1st of December 2009 sees the 11th World Aids Day. Between 1981 and 2007 AIDS was responsible for the death of at least 25 million people worldwide. That is such a huge number that we simply can’t imagine it but other diseases have killed just as many and more so why is it that AIDS captures the imagination and brings the worst emotions and prejudices in people? Apart from leprosy, few diseases have been as socially stigmatised as AIDS has been. To truly understand the reason for this we need to look back to the initial fear that AIDS created in the 1980s and its connections with an alternative homosexual lifestyle that was still very much underground in many societies.
As a child I remember being aware that this new disease had appeared but, living in Catholic Ireland where sex wasn’t invented until much later, I was not really aware of the connections between lifestyle and infection. I clearly remember the day that this was first brought to my attention. A religion teacher in my secondary school entered the classroom and wrote in big letters on the blackboard: AIDS THE GAY PLAGUE, and so my initiation into the world of stigmatisation was to begin.
Looking back at the hype that surrounded AIDS in the 1980s I can begin to see how my school reached a situation by the beginning of the 90s whereby they considered it acceptable for a teacher to tell a class that this virus was a punishment from God that could not be overlooked. If conventional medicine could not protect us then it was definitely time to turn to a higher power. The problem was that the fear of AIDS spread faster than the disease ever could: could you catch it from toilet seats? how about through touching an infected person? My vice-principal accidentally sent a second year class into panic by suggesting that if it ever became airborne that it would rival Bubonic Plague in its destructiveness. Obviously with a disease spreading so easily, at least in our heads, it was necessary to limit contact with the possible infected. Suddenly gay people were the enemy in a way they hadn’t been before. Yes previous to this gays had been viewed askew by many in society, and indeed imprisoned if they flaunted their lifestyles too much, but now we were given a legitimate reason to fear contact. In 1985 Life magazine ran a campaign that was entitled ‘No one is safe from AIDS’ Suddenly this ‘Gay plague’ was a problem for heterosexuals. So much so that Oprah Winfrey declared that a fifth of them would be dead by 1990. This fear of pandemic resulted in hysteria and prejudice.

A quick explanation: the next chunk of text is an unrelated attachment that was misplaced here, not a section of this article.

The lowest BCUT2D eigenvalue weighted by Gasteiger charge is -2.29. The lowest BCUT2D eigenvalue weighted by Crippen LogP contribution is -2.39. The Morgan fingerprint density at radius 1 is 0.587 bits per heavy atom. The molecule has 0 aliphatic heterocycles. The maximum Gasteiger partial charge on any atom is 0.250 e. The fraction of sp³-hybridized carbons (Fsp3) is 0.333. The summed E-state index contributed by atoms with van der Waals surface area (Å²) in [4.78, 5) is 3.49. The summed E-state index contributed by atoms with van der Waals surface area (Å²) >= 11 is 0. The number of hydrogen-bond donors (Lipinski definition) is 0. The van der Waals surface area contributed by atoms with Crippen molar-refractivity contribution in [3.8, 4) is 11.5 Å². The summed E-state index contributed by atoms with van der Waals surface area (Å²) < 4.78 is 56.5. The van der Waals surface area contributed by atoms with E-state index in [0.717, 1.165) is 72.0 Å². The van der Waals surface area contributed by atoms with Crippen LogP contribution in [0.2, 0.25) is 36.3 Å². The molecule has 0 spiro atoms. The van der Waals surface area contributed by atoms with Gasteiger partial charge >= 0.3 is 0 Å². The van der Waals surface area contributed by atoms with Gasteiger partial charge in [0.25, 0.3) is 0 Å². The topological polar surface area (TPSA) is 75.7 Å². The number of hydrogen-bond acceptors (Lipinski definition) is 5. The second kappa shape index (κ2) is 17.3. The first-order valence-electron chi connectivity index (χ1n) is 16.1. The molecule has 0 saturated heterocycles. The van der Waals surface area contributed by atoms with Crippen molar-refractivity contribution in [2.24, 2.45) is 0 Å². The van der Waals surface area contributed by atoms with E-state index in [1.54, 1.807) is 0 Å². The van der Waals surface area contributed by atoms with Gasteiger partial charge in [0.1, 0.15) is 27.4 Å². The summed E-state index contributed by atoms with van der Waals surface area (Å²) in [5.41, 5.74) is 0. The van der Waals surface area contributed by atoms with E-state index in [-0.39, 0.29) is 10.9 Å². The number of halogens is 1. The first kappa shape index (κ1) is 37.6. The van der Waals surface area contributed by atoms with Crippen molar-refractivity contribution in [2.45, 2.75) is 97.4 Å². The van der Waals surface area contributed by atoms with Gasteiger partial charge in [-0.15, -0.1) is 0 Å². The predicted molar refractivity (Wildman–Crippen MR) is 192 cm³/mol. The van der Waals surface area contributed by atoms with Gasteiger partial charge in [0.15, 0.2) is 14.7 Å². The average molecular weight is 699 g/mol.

Today there is the beginning of changes to this attitude as it becomes clearer that the world will not be decimated by AIDS. The disease remains a problem in both the developed and developing world and fears of it still remain to a degree. A simple search of question and answer websites will show that questions such as ‘Can HIV be transferred by smoking cigarettes?’ and ‘Can I get AIDsif I get sperm in my hair’? (both from wikianswers) shows that there is still a misunderstanding of contraction but the majority of questions seem to be around treatment and symptoms.
The theme of this year’s World Aids Day is access to treatment and Human Rights showing that the focus is moving away from the need to simply fight prejudices. People are realising that the panic of the 80s cannot be sustained and the emphasis now needs to be on helping those in poorer situations deal with the devastation that AIDS can bring to them and their families.